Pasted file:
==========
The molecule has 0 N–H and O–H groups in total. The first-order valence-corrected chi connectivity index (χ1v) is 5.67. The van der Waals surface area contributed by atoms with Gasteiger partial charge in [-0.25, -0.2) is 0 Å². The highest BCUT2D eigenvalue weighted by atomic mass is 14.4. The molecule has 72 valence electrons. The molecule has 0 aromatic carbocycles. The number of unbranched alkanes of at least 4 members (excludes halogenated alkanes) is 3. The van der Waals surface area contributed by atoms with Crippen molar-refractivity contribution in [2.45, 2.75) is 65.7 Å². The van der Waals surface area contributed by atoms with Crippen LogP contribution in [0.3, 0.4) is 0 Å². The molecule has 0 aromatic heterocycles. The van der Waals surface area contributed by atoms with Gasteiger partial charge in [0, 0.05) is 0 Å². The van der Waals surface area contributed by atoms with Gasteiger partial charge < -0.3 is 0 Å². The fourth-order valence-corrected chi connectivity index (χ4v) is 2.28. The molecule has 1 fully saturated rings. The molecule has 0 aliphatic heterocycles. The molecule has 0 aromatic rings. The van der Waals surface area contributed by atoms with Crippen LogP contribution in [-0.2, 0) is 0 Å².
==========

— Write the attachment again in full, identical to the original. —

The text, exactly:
The molecule has 0 N–H and O–H groups in total. The first-order valence-corrected chi connectivity index (χ1v) is 5.67. The van der Waals surface area contributed by atoms with Gasteiger partial charge in [-0.25, -0.2) is 0 Å². The highest BCUT2D eigenvalue weighted by atomic mass is 14.4. The molecule has 72 valence electrons. The molecule has 0 aromatic carbocycles. The number of unbranched alkanes of at least 4 members (excludes halogenated alkanes) is 3. The van der Waals surface area contributed by atoms with Crippen molar-refractivity contribution in [2.45, 2.75) is 65.7 Å². The van der Waals surface area contributed by atoms with Crippen LogP contribution in [0.3, 0.4) is 0 Å². The molecule has 0 aromatic heterocycles. The van der Waals surface area contributed by atoms with Gasteiger partial charge in [0, 0.05) is 0 Å². The van der Waals surface area contributed by atoms with Gasteiger partial charge < -0.3 is 0 Å². The fourth-order valence-corrected chi connectivity index (χ4v) is 2.28. The molecule has 1 fully saturated rings. The molecule has 0 aliphatic heterocycles. The molecule has 0 aromatic rings. The van der Waals surface area contributed by atoms with Crippen LogP contribution in [-0.2, 0) is 0 Å².